Utah Pride Center • Twenty-seven gay rights groups signed onto a brief led by the Utah Pride Center and loaded with references to Utah's ban on gay marriage and cases of discrimination in the state.
It seeks to tie efforts to legalize gay marriage to the fights for civil rights and equal rights for women, just as President Barack Obama did in his second inaugural address by referencing landmark locations in those movements.
"The promise of America will not be realized until there is legal equality for gay Americans everywhere not just at Stonewall and in Seneca Falls, but also in Selma, Sacramento and Salt Lake City," the filing states.
They argue that not recognizing legal gay marriages perpetuates discrimination and bullying against members of the lesbian, gay, bisexual and transgender community throughout the country.
Gov. Jon Huntsman • A large group of prominent Republicans, including former Utah Gov. Jon Huntsman, signed onto a brief asking the court to strike down California's gay-marriage ban. Huntsman, like most of the signatories, previously opposed gay marriage, but said the examples of gay unions in states like Massachusetts show "that there is no legitimate, fact-based reason for denying same-sex couples the same recognition in law that is available to opposite-sex couples."
These Republicans argue that allowing gay couples to get a civil marriage and the benefits that accompany that "poses no credible threat to religious freedom or to the institution of religious marriage."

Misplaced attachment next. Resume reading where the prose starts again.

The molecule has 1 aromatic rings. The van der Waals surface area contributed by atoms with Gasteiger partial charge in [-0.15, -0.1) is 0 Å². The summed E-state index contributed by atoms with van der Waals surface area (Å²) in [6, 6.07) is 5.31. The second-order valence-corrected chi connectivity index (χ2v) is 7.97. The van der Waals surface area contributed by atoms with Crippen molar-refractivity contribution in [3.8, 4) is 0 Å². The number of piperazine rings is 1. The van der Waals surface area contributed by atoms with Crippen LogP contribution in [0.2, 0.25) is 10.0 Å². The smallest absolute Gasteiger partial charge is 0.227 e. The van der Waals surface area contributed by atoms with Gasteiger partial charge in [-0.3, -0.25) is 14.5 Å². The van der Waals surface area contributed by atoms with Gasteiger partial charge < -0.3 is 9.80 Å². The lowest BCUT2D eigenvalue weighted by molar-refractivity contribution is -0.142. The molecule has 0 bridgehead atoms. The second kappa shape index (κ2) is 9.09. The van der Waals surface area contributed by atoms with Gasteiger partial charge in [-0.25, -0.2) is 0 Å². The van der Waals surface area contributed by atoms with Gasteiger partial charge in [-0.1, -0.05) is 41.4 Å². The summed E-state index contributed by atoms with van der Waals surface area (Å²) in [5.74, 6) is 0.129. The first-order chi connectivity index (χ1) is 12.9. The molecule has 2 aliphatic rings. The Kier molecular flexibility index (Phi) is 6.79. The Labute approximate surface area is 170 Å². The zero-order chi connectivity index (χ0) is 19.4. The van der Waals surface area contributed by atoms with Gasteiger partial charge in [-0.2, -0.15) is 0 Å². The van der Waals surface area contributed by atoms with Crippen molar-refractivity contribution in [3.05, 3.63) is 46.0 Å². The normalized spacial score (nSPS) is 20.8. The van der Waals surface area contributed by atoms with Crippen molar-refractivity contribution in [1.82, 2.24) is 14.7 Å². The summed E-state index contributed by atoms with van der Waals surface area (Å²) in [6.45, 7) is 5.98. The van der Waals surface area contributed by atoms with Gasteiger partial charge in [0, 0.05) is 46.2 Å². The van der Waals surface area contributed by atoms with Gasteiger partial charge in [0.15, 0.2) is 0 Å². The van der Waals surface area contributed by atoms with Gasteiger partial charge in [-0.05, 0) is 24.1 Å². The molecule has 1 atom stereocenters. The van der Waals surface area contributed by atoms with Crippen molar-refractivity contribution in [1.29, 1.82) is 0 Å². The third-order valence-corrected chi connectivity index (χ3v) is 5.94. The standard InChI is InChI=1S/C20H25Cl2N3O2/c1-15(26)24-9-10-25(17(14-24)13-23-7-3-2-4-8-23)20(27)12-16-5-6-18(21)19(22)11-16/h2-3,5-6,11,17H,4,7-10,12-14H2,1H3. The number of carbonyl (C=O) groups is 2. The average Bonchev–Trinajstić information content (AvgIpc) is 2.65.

Campaign finance experts • A bipartisan group of former federal election commissioners signed a brief arguing that DOMA inhibits married gay and lesbian couples from donating to campaigns in the same way that straight couples can, undercutting an individual's right to political expression.
The brief was drafted in part by University of Utah alumni Bryson Morgan and Matt Sanderson, members of the Caplin & Drysdale law firm.
The brief argues that gay spouses are now barred from attending fundraisers hosted by corporations and unions, which are restricted to executives and their spouses. Gay candidates for office also can't spend as much as they want from bank accounts jointly controlled with their spouse, though straight candidates can.
Sanderson, a Mormon, called DOMA an "unconstitutional blunderbuss," and he doesn't think that opinion creates any tension with his faith.
"There is room in the church that I know and love for disagreement on public policy matters," he said. "And everyone I know in the church would, I think, agree with the brief's core premise that an American's right to free speech and association should never hinge on sexual orientation."
Law professors • The University of Utah's Laura Kessler joined 41 other law professors in arguing that having children is not a core purpose of marriage, a major argument made by Republican lawmakers. The professors say there's no legal basis for the law to favor biological children over those who are adopted or conceived through surrogates.
"Federal law and policy reflect a deep commitment to the welfare of all children, whether or not they are raised by their biological parents," they wrote.
The professors do contend that marriages can create stable households for raising children and they see the current legal restraints on the federal level as blocking gay families from those benefits.
The brief states: "DOMA's sole effect is to harm married same-sex couples and their children, while leaving opposite-sex couples [and their children] untouched."